Stone Age subculture is developing in the United States, where wannabe
cavemen mimic their distant ancestors. They eat lots of meat, bathe
in icy water and run around barefoot. Some researchers say people
led healthier lives in pre-historic times.
greets the hunter-gatherers of New York once a month in his apartment
on the Upper East Side. They eat homemade beef jerky, huddle around
the hearth and swap recipes for carpaccio with vegetables or roasted
the host will deliberately skip a few meals the next day. After
all, didn’t his earliest ancestors starve a little between hunts?
Instead of eating, Durant prefers to run barefoot across Brooklyn
Bridge. In the winter, he takes part in the Coney Island Polar Bear
swim in the icy Atlantic.
and the other members of the New York group promoting what they
term "Evolutionary Fitness" (EF) are part of a growing
subculture that seeks health and happiness by emulating their Paleolithic
forefathers. This diehard clan of modern-day cavemen call themselves
"hunter-gatherers" or "paleos." Their philosophy
is based on the idea that the human body is best suited to the lifestyle
of the people who roamed the Earth tens of thousands of years ago.
the diet of these 21st-century hunter-gatherers is packed with meat.
But they also practice climbing, sprinting and leaping as it they
still lived in fear of marauding mammoths. Some even donate blood
as part of their Stone Age existence. After all, hadn’t their forebears
spilt a lot of blood fighting saber-toothed tigers and their ilk?
to the Rhythm of the Seasons
did people eat back then? How did they move about? And what does
it mean for us today?" Durant asks. The answers, he suggests,
are obvious. Human genes are perfect for a nomadic existence; for
the life of a hunter-gatherer attuned to the rhythm of the seasons.
life was a very long camping trip with no camp stove or energy bars
to get us through," says Arthur De Vany. The retired economics
professor is something like the movement’s guiding force. "We’re
not trying to idealize Stone Age Man," he says. However, he
does think that evolution allows us to make some inferences about
how we could lead healthier, happier lives.
De Vany and
his wife Carmela live in a small settlement called Washington in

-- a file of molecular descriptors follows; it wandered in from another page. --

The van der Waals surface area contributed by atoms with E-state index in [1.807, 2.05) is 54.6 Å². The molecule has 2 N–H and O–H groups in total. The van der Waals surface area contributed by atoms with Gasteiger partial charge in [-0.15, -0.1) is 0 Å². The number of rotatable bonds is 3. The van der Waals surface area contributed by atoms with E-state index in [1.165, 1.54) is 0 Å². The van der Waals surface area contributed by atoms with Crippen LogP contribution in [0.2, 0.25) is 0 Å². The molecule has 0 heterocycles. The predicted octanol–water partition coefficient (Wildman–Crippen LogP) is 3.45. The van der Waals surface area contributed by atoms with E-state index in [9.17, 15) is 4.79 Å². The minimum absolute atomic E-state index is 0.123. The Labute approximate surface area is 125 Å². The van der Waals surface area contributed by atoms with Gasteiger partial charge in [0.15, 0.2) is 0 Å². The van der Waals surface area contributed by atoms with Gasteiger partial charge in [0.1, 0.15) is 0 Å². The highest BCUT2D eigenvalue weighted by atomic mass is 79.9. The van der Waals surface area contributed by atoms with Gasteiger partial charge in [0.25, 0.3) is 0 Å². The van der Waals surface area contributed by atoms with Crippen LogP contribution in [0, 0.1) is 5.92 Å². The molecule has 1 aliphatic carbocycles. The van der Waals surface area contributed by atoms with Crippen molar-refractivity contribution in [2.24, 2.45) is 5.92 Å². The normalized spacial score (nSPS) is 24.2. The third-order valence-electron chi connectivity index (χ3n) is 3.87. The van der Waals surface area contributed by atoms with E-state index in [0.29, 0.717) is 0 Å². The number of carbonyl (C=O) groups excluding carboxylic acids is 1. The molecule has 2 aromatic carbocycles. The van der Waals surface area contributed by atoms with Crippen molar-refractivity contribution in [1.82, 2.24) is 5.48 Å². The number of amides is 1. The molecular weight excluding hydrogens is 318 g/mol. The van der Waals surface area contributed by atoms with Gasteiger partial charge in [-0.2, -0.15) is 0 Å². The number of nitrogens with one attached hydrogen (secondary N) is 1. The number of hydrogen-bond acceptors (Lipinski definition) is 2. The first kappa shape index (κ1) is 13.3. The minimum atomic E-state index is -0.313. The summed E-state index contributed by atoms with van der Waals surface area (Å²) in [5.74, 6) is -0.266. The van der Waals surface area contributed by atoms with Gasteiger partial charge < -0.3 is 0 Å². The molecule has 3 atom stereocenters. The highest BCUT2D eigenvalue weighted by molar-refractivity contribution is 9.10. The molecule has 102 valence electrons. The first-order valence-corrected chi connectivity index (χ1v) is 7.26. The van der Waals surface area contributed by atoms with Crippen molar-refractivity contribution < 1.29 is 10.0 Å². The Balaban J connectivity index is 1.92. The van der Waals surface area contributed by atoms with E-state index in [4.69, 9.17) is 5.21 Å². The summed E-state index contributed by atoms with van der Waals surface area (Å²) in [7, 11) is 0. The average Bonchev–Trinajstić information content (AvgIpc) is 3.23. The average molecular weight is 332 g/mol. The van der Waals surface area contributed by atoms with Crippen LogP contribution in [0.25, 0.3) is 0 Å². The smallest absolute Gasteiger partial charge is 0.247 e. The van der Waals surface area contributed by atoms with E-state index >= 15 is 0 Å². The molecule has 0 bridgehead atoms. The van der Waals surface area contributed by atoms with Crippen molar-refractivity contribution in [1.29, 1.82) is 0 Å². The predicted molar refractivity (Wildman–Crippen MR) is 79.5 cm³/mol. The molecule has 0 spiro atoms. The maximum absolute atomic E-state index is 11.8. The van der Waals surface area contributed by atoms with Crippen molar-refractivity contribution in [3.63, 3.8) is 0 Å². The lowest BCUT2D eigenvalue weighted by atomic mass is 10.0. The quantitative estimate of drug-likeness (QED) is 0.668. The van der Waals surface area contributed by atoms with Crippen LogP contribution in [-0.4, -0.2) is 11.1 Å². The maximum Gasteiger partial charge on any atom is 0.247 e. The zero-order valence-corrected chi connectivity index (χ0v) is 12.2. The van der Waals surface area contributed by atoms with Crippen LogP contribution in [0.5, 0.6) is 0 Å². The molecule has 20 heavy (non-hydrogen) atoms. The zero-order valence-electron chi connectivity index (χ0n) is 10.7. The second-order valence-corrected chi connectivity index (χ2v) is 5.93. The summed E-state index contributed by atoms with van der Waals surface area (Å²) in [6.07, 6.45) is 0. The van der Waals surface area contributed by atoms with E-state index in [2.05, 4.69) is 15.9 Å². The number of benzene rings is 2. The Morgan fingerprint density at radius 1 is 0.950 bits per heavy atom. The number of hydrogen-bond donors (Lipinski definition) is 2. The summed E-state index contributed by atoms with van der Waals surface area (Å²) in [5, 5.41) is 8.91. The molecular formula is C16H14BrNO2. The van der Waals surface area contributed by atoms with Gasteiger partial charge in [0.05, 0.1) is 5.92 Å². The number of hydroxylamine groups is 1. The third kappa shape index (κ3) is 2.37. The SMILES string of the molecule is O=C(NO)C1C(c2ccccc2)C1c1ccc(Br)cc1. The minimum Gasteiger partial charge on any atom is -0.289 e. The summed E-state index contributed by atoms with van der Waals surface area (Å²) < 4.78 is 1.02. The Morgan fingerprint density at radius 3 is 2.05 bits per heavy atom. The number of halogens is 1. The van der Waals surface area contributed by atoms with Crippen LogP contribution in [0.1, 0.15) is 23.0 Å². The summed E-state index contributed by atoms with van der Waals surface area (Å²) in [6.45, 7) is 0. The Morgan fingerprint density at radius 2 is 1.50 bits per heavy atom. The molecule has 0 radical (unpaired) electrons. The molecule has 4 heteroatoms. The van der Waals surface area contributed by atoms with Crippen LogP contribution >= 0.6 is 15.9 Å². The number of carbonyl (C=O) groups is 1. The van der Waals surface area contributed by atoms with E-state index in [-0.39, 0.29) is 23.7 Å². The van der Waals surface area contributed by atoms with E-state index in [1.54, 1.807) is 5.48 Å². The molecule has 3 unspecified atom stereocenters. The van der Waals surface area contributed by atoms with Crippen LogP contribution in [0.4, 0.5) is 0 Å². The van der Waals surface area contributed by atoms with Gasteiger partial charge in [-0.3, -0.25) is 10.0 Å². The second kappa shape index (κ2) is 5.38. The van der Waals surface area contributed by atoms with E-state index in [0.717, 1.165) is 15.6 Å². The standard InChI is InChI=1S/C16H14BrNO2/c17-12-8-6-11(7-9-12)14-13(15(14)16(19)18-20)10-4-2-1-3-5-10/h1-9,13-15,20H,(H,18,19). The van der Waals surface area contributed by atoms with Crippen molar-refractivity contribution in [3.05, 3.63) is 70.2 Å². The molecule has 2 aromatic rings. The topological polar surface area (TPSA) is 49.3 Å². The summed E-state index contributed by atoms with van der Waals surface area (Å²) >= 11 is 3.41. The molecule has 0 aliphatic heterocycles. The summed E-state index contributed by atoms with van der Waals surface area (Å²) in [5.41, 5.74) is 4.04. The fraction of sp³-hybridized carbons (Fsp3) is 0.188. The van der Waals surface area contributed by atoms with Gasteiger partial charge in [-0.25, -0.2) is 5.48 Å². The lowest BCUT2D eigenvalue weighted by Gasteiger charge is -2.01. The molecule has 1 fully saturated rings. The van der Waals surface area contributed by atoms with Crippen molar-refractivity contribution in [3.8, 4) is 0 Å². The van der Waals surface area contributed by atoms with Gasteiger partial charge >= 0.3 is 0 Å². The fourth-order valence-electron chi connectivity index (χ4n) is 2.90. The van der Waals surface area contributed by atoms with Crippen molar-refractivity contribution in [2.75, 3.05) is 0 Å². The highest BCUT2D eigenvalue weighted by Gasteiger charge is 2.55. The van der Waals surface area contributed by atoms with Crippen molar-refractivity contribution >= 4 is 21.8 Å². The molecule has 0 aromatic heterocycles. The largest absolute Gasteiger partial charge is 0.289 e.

the Utah desert. Their lounge window looks out over a lush green
golf course. "I often sprint a bit out there in the morning,"
72-year-old De Vany says. For the past 25 years he’s been following
a plan of his own devising. His body is like that of an athletic
45-year-old. He’s 185 centimeters (6’1") tall, and weighs 95kg
(210 pounds) – "with just 8 percent body fat." De
Vany can hit a golf ball 250 meters (275 yards), and likes to test
his muscles by pulling his Land Rover with a rope.
caveman exercises no more than twice a week, and for barely an hour
each time. He thinks continuous exertion like jogging is harmful.
"Have you ever tried to butcher a mammoth with a stone?"
the fitness guru asks. The key to happiness à la De Vany
lies in short but intense physical activity.
He also sets
himself strict nutritional rules. Paleo food may consist only of
the kind of things that our ancient ancestors would have eaten.
Muesli? An abomination in the eyes of this modern-day Fred Flintstone.
Spaghetti? "A plate full of sugar," De Vany counters.
He considers carbohydrates of all kinds to be hellish. Followers
of EF shun potatoes, chocolate, pizza and bread as well as milk,
cheese and refined oils. Instead there’s lots of game and fish,
fresh vegetables, seeds and fruit.
Nights without Clothing
to only eat what was around before the invention of agriculture,"
De Vany explains. And variety is the spice of life. One morning
Carmela serves roast turkey with bacon for breakfast, another day
there’s half an avocado.